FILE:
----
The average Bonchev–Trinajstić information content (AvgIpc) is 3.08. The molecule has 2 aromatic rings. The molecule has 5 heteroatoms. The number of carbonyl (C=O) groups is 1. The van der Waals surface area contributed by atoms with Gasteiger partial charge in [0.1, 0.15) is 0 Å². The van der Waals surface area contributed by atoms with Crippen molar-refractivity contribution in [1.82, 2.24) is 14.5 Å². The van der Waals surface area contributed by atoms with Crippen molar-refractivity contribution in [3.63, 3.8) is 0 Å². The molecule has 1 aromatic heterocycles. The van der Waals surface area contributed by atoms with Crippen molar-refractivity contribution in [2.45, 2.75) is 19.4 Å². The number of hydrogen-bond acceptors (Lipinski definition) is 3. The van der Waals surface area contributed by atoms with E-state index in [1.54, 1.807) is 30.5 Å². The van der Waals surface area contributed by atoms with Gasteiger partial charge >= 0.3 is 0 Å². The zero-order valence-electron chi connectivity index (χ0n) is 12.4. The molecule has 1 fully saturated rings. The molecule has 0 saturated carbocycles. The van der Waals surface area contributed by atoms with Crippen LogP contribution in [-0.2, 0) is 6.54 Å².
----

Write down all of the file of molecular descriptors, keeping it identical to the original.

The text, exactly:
The average Bonchev–Trinajstić information content (AvgIpc) is 3.08. The molecule has 2 aromatic rings. The molecule has 5 heteroatoms. The number of carbonyl (C=O) groups is 1. The van der Waals surface area contributed by atoms with Gasteiger partial charge in [0.1, 0.15) is 0 Å². The van der Waals surface area contributed by atoms with Crippen molar-refractivity contribution in [1.82, 2.24) is 14.5 Å². The van der Waals surface area contributed by atoms with Crippen molar-refractivity contribution in [3.63, 3.8) is 0 Å². The molecule has 1 aromatic heterocycles. The van der Waals surface area contributed by atoms with Crippen molar-refractivity contribution in [2.45, 2.75) is 19.4 Å². The number of hydrogen-bond acceptors (Lipinski definition) is 3. The van der Waals surface area contributed by atoms with E-state index in [1.54, 1.807) is 30.5 Å². The van der Waals surface area contributed by atoms with Gasteiger partial charge >= 0.3 is 0 Å². The zero-order valence-electron chi connectivity index (χ0n) is 12.4. The molecule has 1 fully saturated rings. The molecule has 0 saturated carbocycles. The van der Waals surface area contributed by atoms with Crippen LogP contribution in [-0.2, 0) is 6.54 Å².